We love studying the practices of successful entrepreneurs. We mimic their morning routines, steal their strategies, and try all the tools they tout. These are valuable insights, but there’s more we can learn from elite startup founders. While we’re busy absorbing their methods, we should also examine their mindsets.
To find success as an entrepreneur, you need to know what to do — the steps to take and strategies to employ. This is your map, telling you how to get where you want to go. But directions are no good without a means of transportation — a motor, as I like to call it. And when it comes to success in entrepreneurship, your motor is your mindset.
Mindset might sound like a complicated word, but it’s really just a collection of beliefs. In this post, I’ll reveal 3 beliefs that can make you a smarter, more resilient entrepreneur.
Belief #1. Success never happens without failure.
When I was writing my book Quitterproof, I interviewed an entrepreneur named Cory. Today, Cory has multiple employees, a business that grosses over $7 million every year, and a side coaching businesses that does almost $1 million per year — he’s even spoken at Harvard Business School. But in the course of our conversation, I learned that after Cory dropped out of high school, his first 10 businesses failed. When I asked him what inspired him to keep trying, he told me,
“After pawning my stereo to pay rent, I read a book about how to generate wealth. The author mentioned 9 out of 10 business fail. I remember thinking, ‘Wait a minute, so all I need to do is start 10 businesses, and one of them will succeed.’ I didn’t feel like I was failing. I was just doing research. I knew I was going through the same process all the most successful entrepreneurs I know and respect have endured.”
Success isn’t a “one in a million” opportunity. Cory believed it was one in ten. He wasn’t trying to beat the odds, he was simply trying to play them. This gave him the perspective to keep trying until he reached his goals.
Belief #2. Creativity is overrated.
When we picture a successful entrepreneur, we tend to imagine someone bringing a radically new idea to life. But there’s a difference between being an entrepreneur and an inventor. An inventor’s goal is to dream up the next big thing. An entrepreneur’s goal is to launch and grow a successful business that solves problems for customers, creates jobs for employees, and brings value to investors (not to mention the founders).
Mark Zuckerberg didn’t invent social networks. He just built a better Myspace. EveryPlate didn’t invent meal delivery kits; they just found a way to offer them at a much lower price. Netflix didn’t invent movies; they simply packaged them inside a subscription model.
Starting a successful business is hard enough. Don’t make it harder by ignoring the lessons you can learn from established companies. Instead of staring at a blank sheet of paper, trying to divine the next brilliant idea, increase your chances of success by looking to successful startups for guidance. Simply knowing there’s demand for your product gives you a massive advantage over other startups.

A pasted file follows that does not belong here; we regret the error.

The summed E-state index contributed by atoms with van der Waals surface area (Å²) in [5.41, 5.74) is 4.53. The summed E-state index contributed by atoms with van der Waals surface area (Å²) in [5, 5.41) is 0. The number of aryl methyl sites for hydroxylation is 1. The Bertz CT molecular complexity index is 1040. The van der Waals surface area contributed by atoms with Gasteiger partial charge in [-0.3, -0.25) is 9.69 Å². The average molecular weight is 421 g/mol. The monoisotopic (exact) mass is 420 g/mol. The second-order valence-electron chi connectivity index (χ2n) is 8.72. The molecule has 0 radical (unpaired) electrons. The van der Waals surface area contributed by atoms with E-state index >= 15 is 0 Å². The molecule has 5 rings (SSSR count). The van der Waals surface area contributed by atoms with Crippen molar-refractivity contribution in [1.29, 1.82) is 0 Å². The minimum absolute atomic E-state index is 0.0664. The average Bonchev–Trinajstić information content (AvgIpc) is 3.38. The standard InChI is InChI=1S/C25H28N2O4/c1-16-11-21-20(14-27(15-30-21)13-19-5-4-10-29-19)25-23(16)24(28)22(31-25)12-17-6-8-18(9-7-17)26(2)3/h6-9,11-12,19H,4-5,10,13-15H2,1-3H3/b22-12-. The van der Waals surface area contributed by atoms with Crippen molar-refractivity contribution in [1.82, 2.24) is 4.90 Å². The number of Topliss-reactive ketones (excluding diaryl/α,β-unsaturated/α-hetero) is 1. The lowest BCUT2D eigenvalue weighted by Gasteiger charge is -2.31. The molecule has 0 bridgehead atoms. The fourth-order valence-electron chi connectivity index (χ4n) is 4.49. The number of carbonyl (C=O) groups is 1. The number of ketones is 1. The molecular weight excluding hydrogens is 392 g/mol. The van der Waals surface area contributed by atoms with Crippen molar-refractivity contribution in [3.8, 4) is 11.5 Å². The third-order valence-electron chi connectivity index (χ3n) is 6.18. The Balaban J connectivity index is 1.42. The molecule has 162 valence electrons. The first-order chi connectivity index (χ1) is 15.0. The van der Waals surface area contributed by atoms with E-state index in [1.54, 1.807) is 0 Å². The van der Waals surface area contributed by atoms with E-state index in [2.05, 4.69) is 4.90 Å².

Also, don’t fall into the trap of abandoning an idea just because someone beat you to it. Instead, look for ways to differentiate and compete. Challenges like these are terrific opportunities to flex your creative muscles.
Belief #3. Success comes from doing — not thinking about doing.
It’s easy to feel like you aren’t ready to pursue a big goal like starting a business. You might think you aren’t smart enough, or feel you’re lacking in skills and experience. You might want to wait until you’ve read more books, listened to more podcasts, or attended more conferences. There’s nothing wrong with any of those things. But know this: doing is a powerful form of learning.
When you learn by doing, you can hone in on the exact areas where you need to improve, try out new ideas right away, and receive immediate feedback on your performance in the form of real results (or their absence).
So don’t be afraid to start before you feel ready. Many obstacles can’t be predicted anyway. The sooner you reach them, the sooner you can learn how to overcome them.
The Big Picture: Mindset Matters
Too many entrepreneurs focus on external challenges, not realizing that many of these roadblocks would seem smaller and less threatening with the right beliefs in place.
I’ve given you three empowering beliefs to help you begin to build a motivating mindset, but you should also address the limiting beliefs in your life. One of the best ways to do this is to pause during times of stress and try to identify the hidden beliefs that are leading to self-doubt or fear.
You can work backwards by filling in the following blanks:
I’m feeling these feelings, because I’m thinking these thoughts, because I believe these beliefs.
It takes practice, but over time, doing this can help you identify the areas where your mindset needs to improve.
And in a world where information and opportunity are so readily available, it’s the people with the right mindset who tend to reach their goals.
Kyle Young is marketing consultant for startups and the author of Quitterproof: The 5 Beliefs of Highly Successful People. He has also written for Fast Company, CNBC, and the Harvard Business Review.